January 09, 2014
1 min read

Crashes, near-crashes caused by distracted driving among adolescents

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Distracted driving increased the risk of crash and near-crash among newly licensed adolescents, according to results of a recent study.

“The secondary tasks associated with the risk of a crash or near-crash all required the driver to look away from the road ahead,” the researchers wrote in The New England Journal of Medicine. “The prevalence of high-risk performance of secondary tasks was similar overall in the two groups, although it increased among young drivers over the 18-month study period, possibly because of increased confidence in driving over time.”

Sheila G. Klauer, PhD, of the Virginia Tech Transportation Institute in Blacksburg, Va., and colleagues installed sensors into cars of 42 newly licensed (defined as having a license for 3 weeks or less) drivers aged 16.3 to 17 years and 109 cars of adults aged 18 to 72 years with more experience to determine the effect of distracted driving on crashes and near-crashes.

Adolescents in the newly licensed group were at increased risk of crash or near-crash if they took part in dialing or reaching for a cellphone, texting, reaching for something other than a cellphone, looking at a roadside object, and eating. An increased risk was only associated with dialing a cellphone among the experienced group.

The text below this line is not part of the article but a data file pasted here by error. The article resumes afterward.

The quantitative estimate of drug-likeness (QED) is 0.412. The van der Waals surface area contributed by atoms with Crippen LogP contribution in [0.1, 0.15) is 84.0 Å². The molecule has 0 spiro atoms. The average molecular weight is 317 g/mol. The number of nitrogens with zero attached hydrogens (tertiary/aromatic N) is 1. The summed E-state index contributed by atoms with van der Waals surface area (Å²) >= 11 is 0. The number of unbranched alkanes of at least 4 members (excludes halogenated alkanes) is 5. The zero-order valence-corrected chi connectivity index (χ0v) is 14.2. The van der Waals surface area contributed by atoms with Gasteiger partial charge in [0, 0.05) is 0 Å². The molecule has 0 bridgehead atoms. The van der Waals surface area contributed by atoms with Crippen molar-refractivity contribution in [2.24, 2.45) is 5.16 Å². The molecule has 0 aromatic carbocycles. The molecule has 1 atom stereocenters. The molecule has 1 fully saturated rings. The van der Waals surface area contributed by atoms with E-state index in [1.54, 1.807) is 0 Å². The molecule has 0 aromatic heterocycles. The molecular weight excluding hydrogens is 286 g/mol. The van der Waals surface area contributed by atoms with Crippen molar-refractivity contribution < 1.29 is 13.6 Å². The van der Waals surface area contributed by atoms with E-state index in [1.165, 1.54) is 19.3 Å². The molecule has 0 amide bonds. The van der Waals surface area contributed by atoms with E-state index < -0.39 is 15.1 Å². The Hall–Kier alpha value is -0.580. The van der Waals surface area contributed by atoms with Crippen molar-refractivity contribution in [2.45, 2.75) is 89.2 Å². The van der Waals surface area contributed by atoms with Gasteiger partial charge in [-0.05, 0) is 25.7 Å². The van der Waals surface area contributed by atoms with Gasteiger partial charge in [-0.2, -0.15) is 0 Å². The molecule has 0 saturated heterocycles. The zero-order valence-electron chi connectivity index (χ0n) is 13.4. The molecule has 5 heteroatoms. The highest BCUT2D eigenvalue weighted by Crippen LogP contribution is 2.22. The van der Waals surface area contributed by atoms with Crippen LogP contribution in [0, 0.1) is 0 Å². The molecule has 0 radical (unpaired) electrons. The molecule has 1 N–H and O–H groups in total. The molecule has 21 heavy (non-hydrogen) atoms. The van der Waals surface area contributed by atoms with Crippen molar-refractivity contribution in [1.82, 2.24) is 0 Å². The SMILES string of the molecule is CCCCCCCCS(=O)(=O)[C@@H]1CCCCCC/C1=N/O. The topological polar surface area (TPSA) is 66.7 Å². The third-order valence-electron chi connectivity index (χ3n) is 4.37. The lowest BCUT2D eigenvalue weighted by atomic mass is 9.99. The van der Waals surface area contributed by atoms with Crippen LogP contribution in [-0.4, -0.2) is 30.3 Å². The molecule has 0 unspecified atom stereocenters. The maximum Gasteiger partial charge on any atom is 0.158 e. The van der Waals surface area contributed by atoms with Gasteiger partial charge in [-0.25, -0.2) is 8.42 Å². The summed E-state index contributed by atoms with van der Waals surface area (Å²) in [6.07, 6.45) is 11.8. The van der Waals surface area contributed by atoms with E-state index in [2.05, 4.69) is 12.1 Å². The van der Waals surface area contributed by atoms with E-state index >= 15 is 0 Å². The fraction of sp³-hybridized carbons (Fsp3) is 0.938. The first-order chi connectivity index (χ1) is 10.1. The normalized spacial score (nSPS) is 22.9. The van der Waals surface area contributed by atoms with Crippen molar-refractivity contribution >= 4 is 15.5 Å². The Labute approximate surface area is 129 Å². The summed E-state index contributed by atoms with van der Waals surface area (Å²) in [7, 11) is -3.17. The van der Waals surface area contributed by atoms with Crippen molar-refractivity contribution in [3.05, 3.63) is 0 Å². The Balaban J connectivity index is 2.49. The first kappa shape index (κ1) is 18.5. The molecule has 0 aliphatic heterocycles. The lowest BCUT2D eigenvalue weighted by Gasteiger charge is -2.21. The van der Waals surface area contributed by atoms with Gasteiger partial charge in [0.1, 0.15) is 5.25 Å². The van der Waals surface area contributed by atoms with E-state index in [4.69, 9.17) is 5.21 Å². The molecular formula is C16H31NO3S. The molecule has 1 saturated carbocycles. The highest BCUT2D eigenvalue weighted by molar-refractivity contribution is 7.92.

Among the experienced group, the incidence of performing secondary tasks did not change significantly with time (P=.61). However, the newly licensed group participated in secondary tasks more often during the study period (P<.05). Overall, 9.9% of the newly licensed group and 10.9% of the experienced group performed secondary tasks while driving.

"In conclusion, our findings indicate that secondary tasks requiring drivers to look away from the road ahead, such as dialing and texting, are significant risk factors for crashes and near-crashes, especially among novice drivers," the researchers wrote.

Disclosure: The study was funded in part by the Eunice Kennedy Shriver National Institute of Child Health and Human Development and the National Highway Traffic Safety Administration.